Right-wing desperation has fully set in and is now manifesting itself by whining about delays in some ACA provisions, as though those wingers actually care about consumer protections.
August 14, 2013

Explanation of out-of-pocket costs for diabetes

Avik Roy over at Forbes has once again managed to set everyone's hair on fire with his latest whine about a delay in one of Obamacare's consumer protections. In February, regulations were issued which delayed the cap on out-of-pocket costs for all health benefits provided by some employer plans until 2015 because there were some issues with coordinating benefits between two separate providers.

Here's the problem, in a nutshell. Some large employers have a health insurance provider and a pharmacy benefit provider, and the two providers may be different, unrelated entities with no way to coordinate the overall cap. In order to accommodate the IT needs of those providers, the regulation gave them an additional 12 months to get their act together.

This delay only applies to new policies that comply with the requirements of the ACA. Employers who hold onto their grandfathered insurance policies aren't affected by any of this, anyway. Remember the insistence on "If you like your insurance, you can keep it?" With that said, I'm certain that it will have an impact on people who may suffer from chronic conditions that require high prescription drug expenditures and also incur other out-of-pocket costs, where two unrelated providers pay the benefits.

We can talk about how stupid it is that insurers and outside benefit providers like PBMs can't seem to get their act together on this, especially when it does mean that there will be some people for whom the out-of-pocket maximum will be higher. It is stupid. It smacks of teenagers finding excuse after excuse for why they couldn't get their chores done or their rooms cleaned up. It's annoying that these delays occur.

On the other hand, in the larger picture, this is a small glitch and one that could have blown up into a much larger one if they forced the cap in 2014 and people found themselves on the receiving end of collection agencies because the providers couldn't get their act together enough to add up what insureds spent out of pocket. Imagine the field day all the anti-ACAers would have with that. They'd trot every aggrieved insured across Fox News to tell their sad stories and tales of woe about how awful Obamacare is because they expected these caps to be handled and they weren't.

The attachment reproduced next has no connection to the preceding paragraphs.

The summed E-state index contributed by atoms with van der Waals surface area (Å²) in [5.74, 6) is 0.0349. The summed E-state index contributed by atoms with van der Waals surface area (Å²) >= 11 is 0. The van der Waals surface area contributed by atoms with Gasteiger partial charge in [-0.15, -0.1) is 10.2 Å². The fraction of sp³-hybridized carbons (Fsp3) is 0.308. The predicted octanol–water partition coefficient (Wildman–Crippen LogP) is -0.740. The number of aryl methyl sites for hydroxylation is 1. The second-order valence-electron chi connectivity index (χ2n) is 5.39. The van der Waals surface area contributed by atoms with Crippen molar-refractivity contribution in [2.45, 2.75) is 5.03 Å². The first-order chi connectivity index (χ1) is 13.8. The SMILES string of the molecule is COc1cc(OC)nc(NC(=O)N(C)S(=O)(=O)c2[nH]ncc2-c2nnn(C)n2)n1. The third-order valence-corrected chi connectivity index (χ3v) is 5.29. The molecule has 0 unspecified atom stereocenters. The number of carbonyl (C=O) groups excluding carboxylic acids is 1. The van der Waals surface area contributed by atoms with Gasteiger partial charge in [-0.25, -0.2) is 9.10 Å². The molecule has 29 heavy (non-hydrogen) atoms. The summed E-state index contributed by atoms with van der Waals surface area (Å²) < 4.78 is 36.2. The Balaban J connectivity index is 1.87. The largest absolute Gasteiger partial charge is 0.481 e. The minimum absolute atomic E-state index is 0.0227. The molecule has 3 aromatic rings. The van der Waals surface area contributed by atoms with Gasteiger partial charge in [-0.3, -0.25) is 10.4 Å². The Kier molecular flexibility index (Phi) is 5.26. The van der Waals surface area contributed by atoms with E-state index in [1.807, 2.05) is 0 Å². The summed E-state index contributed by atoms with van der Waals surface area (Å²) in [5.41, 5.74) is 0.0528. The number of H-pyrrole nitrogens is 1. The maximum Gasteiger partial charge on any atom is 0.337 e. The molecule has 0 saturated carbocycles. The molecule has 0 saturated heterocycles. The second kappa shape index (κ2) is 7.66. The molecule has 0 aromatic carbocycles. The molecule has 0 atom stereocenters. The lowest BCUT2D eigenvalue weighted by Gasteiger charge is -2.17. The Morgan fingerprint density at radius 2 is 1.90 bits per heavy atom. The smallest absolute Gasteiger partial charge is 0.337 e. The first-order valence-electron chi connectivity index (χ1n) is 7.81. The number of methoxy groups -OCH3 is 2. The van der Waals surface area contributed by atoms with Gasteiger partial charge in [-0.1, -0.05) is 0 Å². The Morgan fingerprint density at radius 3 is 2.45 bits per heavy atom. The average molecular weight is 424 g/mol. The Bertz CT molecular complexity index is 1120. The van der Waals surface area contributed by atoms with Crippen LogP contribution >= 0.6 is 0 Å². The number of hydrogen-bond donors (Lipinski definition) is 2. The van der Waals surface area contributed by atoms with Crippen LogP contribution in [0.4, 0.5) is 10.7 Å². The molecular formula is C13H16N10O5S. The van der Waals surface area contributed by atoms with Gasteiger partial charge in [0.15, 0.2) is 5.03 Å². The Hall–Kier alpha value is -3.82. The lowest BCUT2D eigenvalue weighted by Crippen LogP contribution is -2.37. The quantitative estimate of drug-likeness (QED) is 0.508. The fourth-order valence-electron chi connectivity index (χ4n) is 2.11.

Looking from an even higher level than that, let's just talk for a minute about the irony of right wingers like Avik Roy pretending they give a damn about consumer protections. His concern trolling dripped all over readers:

There’s no such thing as a free lunch. If you ban lifetime limits, and mandate lower deductibles, and cap out-of-pocket costs, premiums have to go up to reflect these changes. And unlike a lot of the “rate shock” problems we’ve been discussing, these limits apply not only to individually-purchased health insurance, but also to employer-sponsored coverage. (Self-insured employers are exempted.)

Or this, which was offensive to anyone who has suffered from a chronic condition for any length of time:

The best part in Pear’s story is when a “senior administration official” said that “we had to balance the interests of consumers with the concerns of health plan sponsors and carriers…They asked for more time to comply.” Exactly how is it in consumers’ interests to pay far more for health insurance than they do already?

It’s not. Unless you have a serious, chronic condition, in which case you may benefit from the fact that law forces healthy people to subsidize your care. To progressives, this is the holy grail. But for economically rational individuals, it’s yet another reason to drop out of the insurance market altogether. For economically rational businesses, it’s a reason to self-insure, in order to get out from under these costly mandates.

Fck that nonsense. Roy worked for Mitt Romney as his economic adviser. You remember Mitt. He's the guy who signed the Massachusetts law that the ACA was modeled after. Greg Sargent put his nonsense into perspective before I did, so I'll give him the last word on this:

After all, the GOP position is to repeal Obamacare, which is to say, to repeal all of the law’s consumer protections forever. Now Republicans are hitting Obama for delaying a portion of the consumer protections for a year?

To be fair, Republicans can argue coherently that today’s news shows that the consumer protections are unworkable while simultaneously arguing that the whole law must be repealed. But their criticism inevitably leads back to a question: do they support such protections for consumers in principle, or do they oppose them?

I think we all know the answer to that last question. Of course they're not interested in any consumer protections whatsoever. They pay lip service to them, but when pinned down the best they can do is to say that those with pre-existing conditions might be able to be herded into high-risk pools where they pay exorbitant premiums for limited benefits with lifetime maximums.

As you wade through all the sound and fury this latest delay is bound to generate, just remember that the critics don't think people who get sick should have access to health care. That puts the magnitude of this particular delay in a new perspective.

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